Pita, a traditional Middle-Eastern and Greek flatbread, is an amazingly useful bread.  It takes little time and hardly any kneading, and it can be used a multitude of ways: with curries, hummus, gyros, paninis, sandwiches, etc. The flavor and texture of homemade pita totally eclipses that of the flavorless stuff you can buy at the grocery store–this pita is the sort of thing you will want to eat plain! 


  • 1 1/2 cups warm water (stick it in the microwave for ten seconds)
  • 2 teaspoons yeast
  • 3 1/2 cups flour
  • 1 1/2 teaspoons salt
  • 2 tablespoons olive oil, plus more for brushing

Dissolve the yeast in the warm water. Set aside until bubbly. In a large bowl mix the salt and flour with a fork. When the yeast mixture is bubbling, add to the flour mix and add oil. Mix with a fork and then begin to knead by hand until it comes together in a large ball. Cover with damp cloth and allow to rise for 30-45 minutes.

Separate the dough into 6-10 smaller balls. Place a pan over the stove on low heat. On a floured surface, roll out the balls of dough until they are at least six inches in diameter. Place on pan, flipping when they begin to puff up and brushing with oil. Enjoy!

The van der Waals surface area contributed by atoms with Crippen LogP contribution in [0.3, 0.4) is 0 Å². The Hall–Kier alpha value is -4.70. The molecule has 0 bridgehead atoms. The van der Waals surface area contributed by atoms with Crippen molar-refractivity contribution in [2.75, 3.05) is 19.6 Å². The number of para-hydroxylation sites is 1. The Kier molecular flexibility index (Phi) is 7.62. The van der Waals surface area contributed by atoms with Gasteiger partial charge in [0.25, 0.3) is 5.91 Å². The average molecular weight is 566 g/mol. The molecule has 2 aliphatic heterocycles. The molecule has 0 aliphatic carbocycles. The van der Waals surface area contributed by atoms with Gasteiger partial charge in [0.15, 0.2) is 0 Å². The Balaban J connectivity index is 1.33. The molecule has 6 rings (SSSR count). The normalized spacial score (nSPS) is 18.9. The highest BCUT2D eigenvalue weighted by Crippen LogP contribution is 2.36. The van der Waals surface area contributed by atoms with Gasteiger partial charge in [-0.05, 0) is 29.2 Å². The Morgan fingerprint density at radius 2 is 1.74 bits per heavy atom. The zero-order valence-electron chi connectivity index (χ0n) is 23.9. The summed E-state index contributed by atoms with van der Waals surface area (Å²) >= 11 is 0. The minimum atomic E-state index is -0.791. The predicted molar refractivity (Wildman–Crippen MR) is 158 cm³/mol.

Sautéed Mushrooms

Words could never express how much I love mushrooms.  They are perfection, nature at its very best (that is, once they are cooked.  I am not at all fond of most raw vegetables, but saute anything –or roast it in olive oil–and it is absolutely delicious).

Mushrooms go especially well with sausage, cream-based sauces and stews.  We tend to make them as a side with boeuf bourguignon or with my personal favorite dish, gnocchi in cream-red wine-shallot sauce with Andoui sausage (goodness, just writing that makes me hungry).

Anyway, the mushrooms themselves are the height of simplicity.  You just follow the steps that you take with any vegetable: heat some oil in a pan over low heat (or, if you want a super-rich flavor, use butter).  Wash and chop up the mushrooms, then place them in the oil, making sure that they are spread fairly evenly.  After a few minutes, add salt and pepper and stir some.  Again, allow them too cook, stirring every couple minutes.  They will cook fairly quickly; when you think they are done, taste to see if more salt/pepper is necessary.  Enjoy!